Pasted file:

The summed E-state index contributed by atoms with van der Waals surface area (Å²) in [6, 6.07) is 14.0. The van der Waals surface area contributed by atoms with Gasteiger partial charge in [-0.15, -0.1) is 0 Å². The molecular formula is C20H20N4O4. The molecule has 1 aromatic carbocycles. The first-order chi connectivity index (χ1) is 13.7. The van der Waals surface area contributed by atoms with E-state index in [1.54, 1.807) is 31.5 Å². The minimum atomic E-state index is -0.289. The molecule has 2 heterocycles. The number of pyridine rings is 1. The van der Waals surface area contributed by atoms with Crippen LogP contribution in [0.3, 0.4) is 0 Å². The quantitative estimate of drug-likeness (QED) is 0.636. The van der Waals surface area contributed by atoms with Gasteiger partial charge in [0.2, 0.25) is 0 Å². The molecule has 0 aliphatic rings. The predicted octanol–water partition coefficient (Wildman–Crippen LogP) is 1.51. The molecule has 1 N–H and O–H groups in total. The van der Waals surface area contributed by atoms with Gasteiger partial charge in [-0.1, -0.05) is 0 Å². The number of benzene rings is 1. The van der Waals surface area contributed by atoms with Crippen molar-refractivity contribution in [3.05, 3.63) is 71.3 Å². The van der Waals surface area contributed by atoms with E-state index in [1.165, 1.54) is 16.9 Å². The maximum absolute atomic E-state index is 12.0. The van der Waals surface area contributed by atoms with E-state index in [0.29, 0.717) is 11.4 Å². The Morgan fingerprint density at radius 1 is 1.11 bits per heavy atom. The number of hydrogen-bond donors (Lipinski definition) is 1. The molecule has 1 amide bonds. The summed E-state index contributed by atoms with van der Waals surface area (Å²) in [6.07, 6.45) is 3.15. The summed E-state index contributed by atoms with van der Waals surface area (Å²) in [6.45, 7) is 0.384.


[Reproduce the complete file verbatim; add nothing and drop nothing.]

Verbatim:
The summed E-state index contributed by atoms with van der Waals surface area (Å²) in [6, 6.07) is 14.0. The van der Waals surface area contributed by atoms with Gasteiger partial charge in [-0.15, -0.1) is 0 Å². The molecular formula is C20H20N4O4. The molecule has 1 aromatic carbocycles. The first-order chi connectivity index (χ1) is 13.7. The van der Waals surface area contributed by atoms with E-state index in [1.54, 1.807) is 31.5 Å². The minimum atomic E-state index is -0.289. The molecule has 2 heterocycles. The number of pyridine rings is 1. The van der Waals surface area contributed by atoms with Crippen LogP contribution in [0.3, 0.4) is 0 Å². The quantitative estimate of drug-likeness (QED) is 0.636. The van der Waals surface area contributed by atoms with Gasteiger partial charge in [0.2, 0.25) is 0 Å². The molecule has 0 aliphatic rings. The predicted octanol–water partition coefficient (Wildman–Crippen LogP) is 1.51. The molecule has 1 N–H and O–H groups in total. The van der Waals surface area contributed by atoms with Gasteiger partial charge in [-0.1, -0.05) is 0 Å². The number of benzene rings is 1. The van der Waals surface area contributed by atoms with Crippen molar-refractivity contribution in [3.05, 3.63) is 71.3 Å². The van der Waals surface area contributed by atoms with E-state index in [1.165, 1.54) is 16.9 Å². The maximum absolute atomic E-state index is 12.0. The van der Waals surface area contributed by atoms with E-state index in [0.29, 0.717) is 11.4 Å². The Morgan fingerprint density at radius 1 is 1.11 bits per heavy atom. The number of hydrogen-bond donors (Lipinski definition) is 1. The molecule has 1 amide bonds. The summed E-state index contributed by atoms with van der Waals surface area (Å²) in [6.07, 6.45) is 3.15. The summed E-state index contributed by atoms with van der Waals surface area (Å²) in [6.45, 7) is 0.384.